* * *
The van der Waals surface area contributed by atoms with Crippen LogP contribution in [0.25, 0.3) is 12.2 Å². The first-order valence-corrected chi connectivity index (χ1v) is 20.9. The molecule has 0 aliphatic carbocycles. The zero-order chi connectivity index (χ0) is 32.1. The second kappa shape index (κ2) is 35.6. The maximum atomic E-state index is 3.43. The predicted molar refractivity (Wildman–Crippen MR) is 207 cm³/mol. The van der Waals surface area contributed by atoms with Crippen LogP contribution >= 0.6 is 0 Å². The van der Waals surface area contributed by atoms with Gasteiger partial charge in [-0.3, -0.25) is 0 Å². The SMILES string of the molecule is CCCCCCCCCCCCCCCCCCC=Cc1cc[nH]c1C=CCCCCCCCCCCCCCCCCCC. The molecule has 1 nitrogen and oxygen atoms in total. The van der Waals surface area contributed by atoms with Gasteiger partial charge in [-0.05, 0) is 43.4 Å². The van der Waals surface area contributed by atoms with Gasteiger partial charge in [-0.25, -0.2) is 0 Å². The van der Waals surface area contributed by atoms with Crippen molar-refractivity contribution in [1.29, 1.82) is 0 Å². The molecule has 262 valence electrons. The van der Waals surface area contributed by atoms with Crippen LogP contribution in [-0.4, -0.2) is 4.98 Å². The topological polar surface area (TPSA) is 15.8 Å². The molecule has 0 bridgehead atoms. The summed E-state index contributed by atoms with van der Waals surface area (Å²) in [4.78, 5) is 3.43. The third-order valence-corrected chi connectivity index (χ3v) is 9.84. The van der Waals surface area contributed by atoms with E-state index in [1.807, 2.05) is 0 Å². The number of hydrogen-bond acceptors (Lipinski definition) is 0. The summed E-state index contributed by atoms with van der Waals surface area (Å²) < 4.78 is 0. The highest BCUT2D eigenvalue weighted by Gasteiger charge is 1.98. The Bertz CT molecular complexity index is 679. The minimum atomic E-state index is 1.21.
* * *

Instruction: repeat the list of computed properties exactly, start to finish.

The van der Waals surface area contributed by atoms with Crippen LogP contribution in [0.25, 0.3) is 12.2 Å². The first-order valence-corrected chi connectivity index (χ1v) is 20.9. The molecule has 0 aliphatic carbocycles. The zero-order chi connectivity index (χ0) is 32.1. The second kappa shape index (κ2) is 35.6. The maximum atomic E-state index is 3.43. The predicted molar refractivity (Wildman–Crippen MR) is 207 cm³/mol. The van der Waals surface area contributed by atoms with Crippen LogP contribution >= 0.6 is 0 Å². The van der Waals surface area contributed by atoms with Gasteiger partial charge in [-0.3, -0.25) is 0 Å². The SMILES string of the molecule is CCCCCCCCCCCCCCCCCCC=Cc1cc[nH]c1C=CCCCCCCCCCCCCCCCCCC. The molecule has 1 nitrogen and oxygen atoms in total. The van der Waals surface area contributed by atoms with Gasteiger partial charge in [-0.05, 0) is 43.4 Å². The van der Waals surface area contributed by atoms with Gasteiger partial charge in [-0.25, -0.2) is 0 Å². The van der Waals surface area contributed by atoms with Crippen molar-refractivity contribution in [1.29, 1.82) is 0 Å². The molecule has 262 valence electrons. The van der Waals surface area contributed by atoms with Crippen LogP contribution in [-0.4, -0.2) is 4.98 Å². The topological polar surface area (TPSA) is 15.8 Å². The molecule has 0 bridgehead atoms. The summed E-state index contributed by atoms with van der Waals surface area (Å²) in [4.78, 5) is 3.43. The third-order valence-corrected chi connectivity index (χ3v) is 9.84. The van der Waals surface area contributed by atoms with E-state index in [1.807, 2.05) is 0 Å². The number of hydrogen-bond acceptors (Lipinski definition) is 0. The summed E-state index contributed by atoms with van der Waals surface area (Å²) < 4.78 is 0. The highest BCUT2D eigenvalue weighted by Gasteiger charge is 1.98. The Bertz CT molecular complexity index is 679. The minimum atomic E-state index is 1.21.